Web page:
Factors affecting the Adoption of Online Banking in Ghana: Implications for Bank Managers
Ed-Zilla Daniel Perkins () and
Additional contact information
Ed-Zilla Daniel Perkins: Part-Time Lecturer, Graduate School,Ghana Technology University College, Kumasi Campus
Jonathan Annan: Lecturer, Department of Information Systems and Decision Sciences,School of Business,Kwame Nkrumah University of Science & Technology Kumasi,University Post office Kumasi, Ghana â€“ West Africa
International Journal of Business and Social Research, 2013, vol. 3, issue 6, 94-108
Internet usage in Ghana is on the increase and all indications points to the direction of the possibility of its application on online banking to be successful. However, online banking adoption that will lead to a cashless economy is facing doubts. This paper aimed at critically examining the factors that influence the adoption of online banking in Ghana. The study was based on TAM (Technology Acceptance Model), which has been used expansively in similar studies, a descriptive cross-sectional mixed-methodology approach was used. To generalize the findings the researchers used a multi case study approach to help find out the factors that influence online banking adoption. Data was analysed by using multiple Regression Analysis in SPSS to generate ANOVA results. The results showed that the original constructs of TAM i.e. Perceived Usefulness (PU), Perceived Ease of Use (PEOU) as well as the extensions of government support, trust and security were all significant to customersâ€™ intensions to adopt online banking. An implication for bank Managers is that they should concentrate on the promotion and advancement of the priceless paybacks that are gained from â€˜Intended and Unintended Benefitsâ€™ such as lower transaction fees, high deposit rates among others which are realized from the usage online of banking linked to Perceived Usefulness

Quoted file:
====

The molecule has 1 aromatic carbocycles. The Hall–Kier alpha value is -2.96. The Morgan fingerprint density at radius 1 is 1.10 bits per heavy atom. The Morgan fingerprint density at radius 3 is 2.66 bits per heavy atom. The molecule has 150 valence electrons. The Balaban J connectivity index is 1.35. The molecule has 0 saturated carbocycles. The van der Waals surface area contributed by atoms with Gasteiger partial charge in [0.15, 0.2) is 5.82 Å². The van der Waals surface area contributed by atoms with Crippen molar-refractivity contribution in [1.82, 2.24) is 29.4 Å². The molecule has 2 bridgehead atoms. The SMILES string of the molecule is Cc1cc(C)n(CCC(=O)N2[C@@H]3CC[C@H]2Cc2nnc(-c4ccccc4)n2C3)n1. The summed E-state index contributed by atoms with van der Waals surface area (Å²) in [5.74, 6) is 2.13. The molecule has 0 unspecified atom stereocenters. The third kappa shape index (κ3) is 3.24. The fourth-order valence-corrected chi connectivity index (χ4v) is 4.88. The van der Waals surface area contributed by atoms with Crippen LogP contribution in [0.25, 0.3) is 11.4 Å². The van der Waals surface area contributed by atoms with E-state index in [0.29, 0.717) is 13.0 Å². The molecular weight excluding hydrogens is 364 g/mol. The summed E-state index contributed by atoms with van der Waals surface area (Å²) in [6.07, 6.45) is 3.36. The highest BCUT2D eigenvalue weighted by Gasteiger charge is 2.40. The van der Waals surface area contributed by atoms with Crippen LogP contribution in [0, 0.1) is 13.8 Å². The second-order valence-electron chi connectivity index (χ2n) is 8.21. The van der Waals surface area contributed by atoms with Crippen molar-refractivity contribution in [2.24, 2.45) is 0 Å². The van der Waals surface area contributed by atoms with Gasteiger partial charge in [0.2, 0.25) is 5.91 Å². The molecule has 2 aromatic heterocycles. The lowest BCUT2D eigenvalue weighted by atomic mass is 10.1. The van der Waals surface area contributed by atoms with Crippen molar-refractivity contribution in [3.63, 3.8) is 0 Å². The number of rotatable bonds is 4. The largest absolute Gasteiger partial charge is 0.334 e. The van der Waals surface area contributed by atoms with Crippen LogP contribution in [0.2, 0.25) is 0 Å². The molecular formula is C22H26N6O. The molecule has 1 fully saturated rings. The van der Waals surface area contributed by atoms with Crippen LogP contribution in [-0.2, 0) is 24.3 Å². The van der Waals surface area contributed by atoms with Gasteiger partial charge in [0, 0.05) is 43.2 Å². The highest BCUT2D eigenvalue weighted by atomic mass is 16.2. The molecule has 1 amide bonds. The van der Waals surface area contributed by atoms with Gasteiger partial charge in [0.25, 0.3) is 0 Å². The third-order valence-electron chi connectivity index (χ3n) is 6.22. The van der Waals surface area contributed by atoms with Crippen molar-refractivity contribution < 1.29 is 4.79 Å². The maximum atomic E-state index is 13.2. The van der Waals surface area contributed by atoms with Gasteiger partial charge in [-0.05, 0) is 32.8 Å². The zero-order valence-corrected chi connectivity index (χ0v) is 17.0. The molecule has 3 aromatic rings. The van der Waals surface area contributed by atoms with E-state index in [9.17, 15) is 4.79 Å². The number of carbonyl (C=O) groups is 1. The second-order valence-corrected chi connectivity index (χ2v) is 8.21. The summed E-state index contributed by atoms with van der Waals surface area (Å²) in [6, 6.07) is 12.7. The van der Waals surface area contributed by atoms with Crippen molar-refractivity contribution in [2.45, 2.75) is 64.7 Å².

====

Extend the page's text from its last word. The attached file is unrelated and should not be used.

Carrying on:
Keywords: Online banking; Trust & Security; Electronic banking; Technology Acceptance Model (search for similar items in EconPapers)
References: Add references at CitEc
Citations: View citations in EconPapers (3) Track citations by RSS feed
Downloads: (external link)
This item may be available elsewhere in EconPapers: Search for items with the same title.
Export reference: BibTeX
RIS (EndNote, ProCite, RefMan)
Persistent link: https://EconPapers.repec.org/RePEc:mir:mirbus:v:3:y:2013:i:6:p:94-108
Access Statistics for this article
More articles in International Journal of Business and Social Research from MIR Center for Socio-Economic Research Contact information at EDIRC.
Bibliographic data for series maintained by M Kabir ().